Former Allentown Mayor Ed Pawlowski was sentenced to 15 years in federal prison on Oct. 23 after an investigation of which Pawlowski was convicted of 47 felony counts. A raid of city hall three years ago shed light on the corruption that took place under Pawlowski.
Pawlowski ended up being sentenced on 38 of the 47 counts he was convicted of.
His long sentencing came as a surprise for many, however, the betrayal of the public’s trust was significant in determining the length of his prison term, said Chief U.S. District Judge Juan Sanchez when handing down the sentencing.
Brian Fife, the political science chair and a professor at Lehigh, said he wasn’t surprised with the sentencing given the number of counts against him.
“I thought 15 years was on the long side, but I wasn’t in the courtroom,” said George Nation, professor of law at Lehigh. “He’s not someone who was taking money to buy a new car, it was to fuel his political ambitions.”
Pawlowski reportedly offered no apology and showed no remorse while in the courtroom awaiting his sentencing.
Daryl Hendricks, an Allentown council person in his fifth year, has been vocal about the Pawlowski case from the beginning. When things started to unravel about what Pawlowski had done, Hendricks spoke up and said he should step down.
Hendricks said the majority of the community is grateful for the work that the FBI and U.S. Attorney’s office has done in this case.
“I think those members of the community who are most informed and educated certainly believe this was long overdue and feel that he got what he deserved,” Hendricks said. “The people who are ill-informed, uneducated and only knew him for a short amount of time feel this was a travesty.”
Hendricks is one year into his second term at the city council and was a police officer in Allentown for almost 36 years. He is currently the longest tenured employee in the city of Allentown.
“I know a little something about the city, and I’d like to say I have a pretty good perspective on the mayor and his behavior over those 12 years, especially in the last couple of years of which he has become an obstructionist and not a very nice person to work with,” Hendricks said.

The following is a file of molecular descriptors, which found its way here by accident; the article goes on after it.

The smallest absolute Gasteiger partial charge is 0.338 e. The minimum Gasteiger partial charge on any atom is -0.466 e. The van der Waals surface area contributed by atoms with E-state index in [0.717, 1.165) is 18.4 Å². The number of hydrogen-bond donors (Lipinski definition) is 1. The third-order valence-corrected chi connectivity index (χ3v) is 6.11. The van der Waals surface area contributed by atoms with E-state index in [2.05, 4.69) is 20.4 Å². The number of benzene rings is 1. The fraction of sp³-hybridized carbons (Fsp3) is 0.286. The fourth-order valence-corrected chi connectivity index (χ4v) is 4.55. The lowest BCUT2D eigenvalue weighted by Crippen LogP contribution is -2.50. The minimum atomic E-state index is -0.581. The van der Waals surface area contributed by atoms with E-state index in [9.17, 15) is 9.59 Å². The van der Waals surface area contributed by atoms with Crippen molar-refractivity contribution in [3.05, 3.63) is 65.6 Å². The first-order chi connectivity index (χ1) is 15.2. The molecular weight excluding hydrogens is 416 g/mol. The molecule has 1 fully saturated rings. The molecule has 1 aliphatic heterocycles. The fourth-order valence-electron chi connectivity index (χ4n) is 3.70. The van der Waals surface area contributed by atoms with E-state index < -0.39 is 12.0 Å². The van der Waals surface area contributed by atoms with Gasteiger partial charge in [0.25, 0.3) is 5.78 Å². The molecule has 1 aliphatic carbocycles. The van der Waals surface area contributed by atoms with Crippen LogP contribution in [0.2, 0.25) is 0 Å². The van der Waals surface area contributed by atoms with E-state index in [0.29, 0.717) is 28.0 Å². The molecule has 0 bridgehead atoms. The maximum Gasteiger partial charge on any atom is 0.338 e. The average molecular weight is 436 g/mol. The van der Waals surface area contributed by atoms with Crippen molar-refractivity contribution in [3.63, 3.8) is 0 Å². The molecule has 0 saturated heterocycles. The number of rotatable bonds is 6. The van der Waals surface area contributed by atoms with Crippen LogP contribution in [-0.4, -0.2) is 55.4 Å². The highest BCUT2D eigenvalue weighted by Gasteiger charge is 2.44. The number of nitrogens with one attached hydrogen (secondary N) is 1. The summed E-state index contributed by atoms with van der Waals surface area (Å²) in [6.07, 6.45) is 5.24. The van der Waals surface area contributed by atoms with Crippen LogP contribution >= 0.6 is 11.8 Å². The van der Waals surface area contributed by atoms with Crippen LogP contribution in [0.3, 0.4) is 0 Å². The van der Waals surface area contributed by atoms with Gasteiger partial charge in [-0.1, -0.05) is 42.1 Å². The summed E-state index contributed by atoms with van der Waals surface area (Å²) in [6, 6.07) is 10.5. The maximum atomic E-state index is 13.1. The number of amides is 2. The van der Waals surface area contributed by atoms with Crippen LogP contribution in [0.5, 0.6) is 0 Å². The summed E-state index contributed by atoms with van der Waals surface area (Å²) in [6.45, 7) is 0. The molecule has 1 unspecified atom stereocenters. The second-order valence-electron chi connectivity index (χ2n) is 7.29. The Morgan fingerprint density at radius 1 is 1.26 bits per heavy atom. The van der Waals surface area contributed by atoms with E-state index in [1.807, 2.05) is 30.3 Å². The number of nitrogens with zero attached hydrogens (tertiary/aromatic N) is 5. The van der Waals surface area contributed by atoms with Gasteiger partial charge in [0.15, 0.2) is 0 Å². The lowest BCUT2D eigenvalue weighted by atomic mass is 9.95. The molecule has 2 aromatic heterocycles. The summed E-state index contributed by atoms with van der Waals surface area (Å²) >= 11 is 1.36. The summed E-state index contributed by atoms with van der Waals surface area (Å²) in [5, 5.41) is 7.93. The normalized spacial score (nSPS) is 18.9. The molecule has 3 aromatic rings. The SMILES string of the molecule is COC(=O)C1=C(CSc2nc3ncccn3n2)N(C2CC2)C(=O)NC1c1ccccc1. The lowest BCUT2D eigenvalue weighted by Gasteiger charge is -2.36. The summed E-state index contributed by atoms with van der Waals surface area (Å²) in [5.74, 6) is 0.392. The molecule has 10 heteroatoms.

Fife said Pawlowski leveraged his history in office to achieve his political ambitions.
“He clearly wanted to be in higher office because he had run for government and then recently for U.S. Senate,” Fife said. “In his 3rd re-election for mayor, he was nominated by both parties. Republicans were happy with him. Democrats were happy with him.”
It was the only time in Allentown history where both major parties nominated the same one person.
But Pawlowski’s ambitions, evident in his pursuit of higher office, were for the wrong reasons, Fife said.
“The story of Ed Pawlowski to me is very unfortunate because every time a public official is found guilty of using public office for personal economic gain, we all lose, regardless of party affiliation,” Fife said.
Right now, Fife said we can’t afford any more cynicism about elected public officials being corrupt, because it gives the false illusion that most public officials are dishonest like Pawloski.
Fife said his studies of public service have shown that since the 1960s, public opinion polls have shown a decrease in trust, pointing to figures like Pawlowski as main contributors to the demise of the public’s perception of government.
Hendricks wants his city council to be as open and honest as possible and said it has been proactive about this case going back three years. They are now reviewing all city contracts and are live streaming each council meeting.
“I think that has a lot to do with being more transparent about everything we do,” Hendricks said. “It’s kind of changed our behavior as government as it should. Anything we do should be open to scrutiny.”